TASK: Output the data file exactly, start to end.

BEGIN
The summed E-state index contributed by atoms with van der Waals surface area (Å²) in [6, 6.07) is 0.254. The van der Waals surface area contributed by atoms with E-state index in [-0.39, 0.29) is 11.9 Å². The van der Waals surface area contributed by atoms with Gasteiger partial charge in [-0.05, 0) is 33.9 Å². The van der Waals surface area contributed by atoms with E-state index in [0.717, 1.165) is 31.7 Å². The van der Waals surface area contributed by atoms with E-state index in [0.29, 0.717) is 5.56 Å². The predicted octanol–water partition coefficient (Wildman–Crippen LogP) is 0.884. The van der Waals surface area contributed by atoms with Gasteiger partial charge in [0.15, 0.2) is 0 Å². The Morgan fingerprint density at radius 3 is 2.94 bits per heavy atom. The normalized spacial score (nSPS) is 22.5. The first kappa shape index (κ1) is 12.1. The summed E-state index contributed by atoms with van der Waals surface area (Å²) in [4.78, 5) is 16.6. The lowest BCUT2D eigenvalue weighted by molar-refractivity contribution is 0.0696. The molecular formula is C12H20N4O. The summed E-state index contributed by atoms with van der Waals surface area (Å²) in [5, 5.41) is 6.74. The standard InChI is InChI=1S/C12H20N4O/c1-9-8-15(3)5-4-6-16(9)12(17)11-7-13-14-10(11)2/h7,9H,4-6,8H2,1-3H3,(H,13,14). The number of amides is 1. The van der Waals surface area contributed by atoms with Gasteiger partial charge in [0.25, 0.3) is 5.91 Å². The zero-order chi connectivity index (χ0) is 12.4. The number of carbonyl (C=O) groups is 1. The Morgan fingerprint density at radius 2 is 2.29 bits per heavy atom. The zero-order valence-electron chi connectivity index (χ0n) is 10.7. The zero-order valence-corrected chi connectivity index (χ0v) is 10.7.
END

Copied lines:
The summed E-state index contributed by atoms with van der Waals surface area (Å²) in [6, 6.07) is 0.254. The van der Waals surface area contributed by atoms with E-state index in [-0.39, 0.29) is 11.9 Å². The van der Waals surface area contributed by atoms with Gasteiger partial charge in [-0.05, 0) is 33.9 Å². The van der Waals surface area contributed by atoms with E-state index in [0.717, 1.165) is 31.7 Å². The van der Waals surface area contributed by atoms with E-state index in [0.29, 0.717) is 5.56 Å². The predicted octanol–water partition coefficient (Wildman–Crippen LogP) is 0.884. The van der Waals surface area contributed by atoms with Gasteiger partial charge in [0.15, 0.2) is 0 Å². The Morgan fingerprint density at radius 3 is 2.94 bits per heavy atom. The normalized spacial score (nSPS) is 22.5. The first kappa shape index (κ1) is 12.1. The summed E-state index contributed by atoms with van der Waals surface area (Å²) in [4.78, 5) is 16.6. The lowest BCUT2D eigenvalue weighted by molar-refractivity contribution is 0.0696. The molecular formula is C12H20N4O. The summed E-state index contributed by atoms with van der Waals surface area (Å²) in [5, 5.41) is 6.74. The standard InChI is InChI=1S/C12H20N4O/c1-9-8-15(3)5-4-6-16(9)12(17)11-7-13-14-10(11)2/h7,9H,4-6,8H2,1-3H3,(H,13,14). The number of amides is 1. The van der Waals surface area contributed by atoms with Gasteiger partial charge in [0.25, 0.3) is 5.91 Å². The zero-order chi connectivity index (χ0) is 12.4. The number of carbonyl (C=O) groups is 1. The Morgan fingerprint density at radius 2 is 2.29 bits per heavy atom. The zero-order valence-electron chi connectivity index (χ0n) is 10.7. The zero-order valence-corrected chi connectivity index (χ0v) is 10.7.